If you’re like most people, you probably find that you often forget to do some of the most important safety checks on your car.
For many people, it’s hard to know exactly what you need to check. Regularly checking your car will mean that you’re prolonging its life (so it’ll be easier to sell), keeping it safe and legal to drive, saving money on fuel since it’s running efficiently, and preventing hassle since you won’t be dealing with breakdowns.
There are a few basic things you should check whenever you’re planning to drive your car. Take a super quick walk around the outside and check for flat tyres, damage to your lights, any loose trim, chips or cracks in your windscreen or windows, or oil leaking underneath your car. You’ll also want to check that your windscreen and windows are clean so you have good visibility while driving.
By keeping an eye on the general health of your car, you’ll be ensuring that it’s in condition- something that will help it last longer. It also means that if you see anything out of the ordinary, or anything beginning to wear, you can get it fixed before it becomes a massive problem.
Always remember to regularly top up your car with petrol. Murphy’s law states that when you really need to hit a petrol station will also be when you’re running late. It’s also bad for your car to be driving around with your petrol light on, since you’re using all of the sediment and dirt from the bottom of the tank.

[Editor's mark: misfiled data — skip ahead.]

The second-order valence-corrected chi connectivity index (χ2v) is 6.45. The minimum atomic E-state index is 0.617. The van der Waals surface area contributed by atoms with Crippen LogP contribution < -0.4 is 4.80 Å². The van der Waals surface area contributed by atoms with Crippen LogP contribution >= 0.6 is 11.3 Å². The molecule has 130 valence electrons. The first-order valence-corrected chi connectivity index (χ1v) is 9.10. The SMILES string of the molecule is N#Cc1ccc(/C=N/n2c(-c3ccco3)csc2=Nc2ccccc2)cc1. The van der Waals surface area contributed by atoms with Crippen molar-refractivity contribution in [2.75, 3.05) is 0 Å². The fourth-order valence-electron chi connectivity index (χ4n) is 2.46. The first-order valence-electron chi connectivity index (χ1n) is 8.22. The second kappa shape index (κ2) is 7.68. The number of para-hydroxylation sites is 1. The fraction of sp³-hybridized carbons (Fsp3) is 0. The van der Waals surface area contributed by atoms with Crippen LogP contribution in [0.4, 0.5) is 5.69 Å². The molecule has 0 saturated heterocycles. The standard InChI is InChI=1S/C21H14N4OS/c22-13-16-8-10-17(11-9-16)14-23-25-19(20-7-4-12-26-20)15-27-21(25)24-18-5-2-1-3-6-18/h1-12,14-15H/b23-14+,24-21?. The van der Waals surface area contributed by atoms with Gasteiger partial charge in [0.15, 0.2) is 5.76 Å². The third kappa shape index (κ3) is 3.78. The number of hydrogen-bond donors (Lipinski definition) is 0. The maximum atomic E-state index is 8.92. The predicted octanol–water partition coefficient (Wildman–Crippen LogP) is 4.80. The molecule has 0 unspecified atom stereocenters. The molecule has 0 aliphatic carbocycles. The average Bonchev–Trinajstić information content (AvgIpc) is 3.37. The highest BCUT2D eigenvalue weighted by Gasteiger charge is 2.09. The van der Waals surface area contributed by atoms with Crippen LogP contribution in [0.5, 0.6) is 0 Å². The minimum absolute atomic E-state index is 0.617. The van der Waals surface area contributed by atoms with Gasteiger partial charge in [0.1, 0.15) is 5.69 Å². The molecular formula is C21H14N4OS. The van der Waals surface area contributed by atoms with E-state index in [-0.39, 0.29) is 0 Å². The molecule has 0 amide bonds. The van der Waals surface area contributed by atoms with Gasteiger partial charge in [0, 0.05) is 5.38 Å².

Your car also needs oil to run, and most cars will have a light on the dashboard that will let you when your oil is low. While you’re checking your oil, you’ll also want to cheek the clutch fluid level and brake fluid level since you’ll already be under the bonnet.
You’ll also need to check on the water- this is the big plastic tank in your car. In winter, you’ll be adding antifreeze here too. Remember to only check this when the engine is cold, otherwise you could be in trouble if the pressurised hot water shoots up like a volcano.
Next, check on your electrics. This is when you make sure all of your indicators and lights are working. Ask someone to let you know if your brake lights are working as well.
Checking your tyres is also super important. They need to be well pumped up each time you’re driving, and your tread also needs to be well above 1.6mm (the legal limit). Your tread is what helps you stop your car from skidding and you’ll need to make sure you check your spare tyre at the same time.
If you’ve been injured in a car through no fault of your own, get in touch with lawyers to learn how they can help.